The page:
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Meat prices set to rise up to 9% this year even as other groceries take less of a bite

Low inventories, particularly for cattle and hogs, are helping fuel expected meat price hikes

Consumer Prices beef meat food grocery

Meat prices are expected to jump seven to nine per cent by the end of 2017, according to Canada's Food Price Report. (Charlie Neibergal/Associated Press)

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Your grocery bill may not rise by quite as much as Canada's leading food price experts expected this year, but there's one section where you should expect to pay even more: the butcher.

The researchers behind Canada's annual Food Price Report, published by Dalhousie University, say that while they have downgraded their expectations for food inflation this year to between three and four per cent, meat prices are set to increase by much more: up to a range of between seven and nine per cent.

"We have noticed that some cuts have increased in prices by as much as 20 per cent since January," lead author Sylvain Charlebois said in the semi-annual report released Monday.

Prices have increased at the wholesale level, but so far, the full impact of those hikes haven't been felt at the retail level. But that can't go on forever, the report says.

Chicken prices are expected to remain stable for the rest of the year, but the same can't be said for pork and beef, which are all set for sharp increases in the coming months.

There's good news in other aisles, however. In general, prices for vegetables, dairy, eggs, cereals, fish and other seafood have decreased by more than expected this year, which is why the overall bite to your grocery bill won't be as deep.

That's not to say there aren't exceptions to those trends.

Lettuce is turning out to be "this year's cauliflower," the report says, as prices have spiked because of water problems in California, where much of the U.S. crop comes from. "The excess moisture and pests this year have led to crop losses. Lower inventories, coupled with higher demand for greens in the spring increased prices for lettuce, celery and other produce," the report found.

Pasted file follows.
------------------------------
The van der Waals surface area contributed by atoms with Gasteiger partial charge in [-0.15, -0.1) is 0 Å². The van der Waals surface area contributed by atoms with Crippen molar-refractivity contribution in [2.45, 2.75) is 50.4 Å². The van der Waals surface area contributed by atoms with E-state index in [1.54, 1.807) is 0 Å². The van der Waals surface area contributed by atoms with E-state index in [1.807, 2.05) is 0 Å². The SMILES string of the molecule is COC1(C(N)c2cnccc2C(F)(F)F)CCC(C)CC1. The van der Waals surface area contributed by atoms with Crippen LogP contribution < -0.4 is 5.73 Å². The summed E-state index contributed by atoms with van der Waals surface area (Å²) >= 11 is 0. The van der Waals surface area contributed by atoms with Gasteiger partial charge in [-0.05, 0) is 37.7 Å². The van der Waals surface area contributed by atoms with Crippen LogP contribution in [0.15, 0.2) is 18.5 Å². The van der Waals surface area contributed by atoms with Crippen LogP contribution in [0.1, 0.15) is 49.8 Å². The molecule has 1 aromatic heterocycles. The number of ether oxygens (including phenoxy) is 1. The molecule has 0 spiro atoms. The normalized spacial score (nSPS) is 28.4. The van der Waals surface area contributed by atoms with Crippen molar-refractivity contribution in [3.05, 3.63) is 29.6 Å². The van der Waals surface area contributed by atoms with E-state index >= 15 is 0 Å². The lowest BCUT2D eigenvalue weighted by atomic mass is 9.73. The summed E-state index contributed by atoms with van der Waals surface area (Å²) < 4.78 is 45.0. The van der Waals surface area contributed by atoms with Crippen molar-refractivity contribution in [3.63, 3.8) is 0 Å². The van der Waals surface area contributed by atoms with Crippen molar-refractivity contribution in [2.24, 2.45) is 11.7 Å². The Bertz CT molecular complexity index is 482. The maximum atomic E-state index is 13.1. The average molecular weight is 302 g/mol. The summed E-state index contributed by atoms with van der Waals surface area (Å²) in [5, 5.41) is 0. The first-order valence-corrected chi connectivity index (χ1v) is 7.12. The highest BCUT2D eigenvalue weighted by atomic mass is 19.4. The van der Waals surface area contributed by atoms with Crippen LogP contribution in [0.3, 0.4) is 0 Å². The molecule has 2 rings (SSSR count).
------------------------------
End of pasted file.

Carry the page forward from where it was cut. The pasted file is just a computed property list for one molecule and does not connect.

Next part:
Inflation doesn't add up

Officially, Canada's inflation rate sits at 1.6 per cent, according to Statistics Canada, and according to the data agency's numbers, food prices have actually declined in the past 12 months.

But that does jibe with the Dalhousie report's findings — in part because they track the numbers in different ways.

Statistics Canada comes up with its inflation number — known as the Consumer Price Index — by using interviewers operating out of regional offices across Canada, who record data points for food products. According to their website, Statscan tracks prices of brands and varieties that sell in the greatest volume. 

So Statistics Canada may just end up tracking the price of the best-selling type of laundry detergent, to choose one example at random. But it doesn't necessarily track the average price of all types of laundry detergent (and the typical grocery store today may carry as many as 40,000 different items, Dalhousie's researchers note.)

So if a certain brand or type of baked beans, for example, is the one the agency tracks, price changes for that brand are what gets registered — no matter what happens to other brands of beans.

The Dalhousie report, meanwhile, gets its numbers with random spot checks of 100 different items that may not be included in the official consumer price index numbers. And the difference between the two numbers is large.

Statistics Canada says meat prices decreased by 2.1 per cent between April 2016 and April 2017. But Dalhousie's numbers show an increase of 11 per cent between January and May of this year.

Fish and seafood, meanwhile, were three per cent more expensive between April and April, according to Statistics Canada. But Dalhousie's random spot checks suggest they actually got four per cent cheaper in the first five months of the year.

Vegetables were 5.5 per cent cheaper, the official numbers show. But Dalhousie calculates they have actually increased by eight per cent since the start of the year.

In virtually every category of food prices, Statistics Canada's numbers don't line up with Dalhousie's price checks, which the report says causes people to doubt the numbers when they compare what they read in the news with what they see at the store.

"The Consumer Price Index was never meant to be perfect," the report says. "However, this year, with food inflation, the CPI seems off, way off."

"Nobody is trying to mislead anyone, but food affordability is something most Canadians think about almost every day. Second guessing what may be happening to their grocery bill is not something we should accept."

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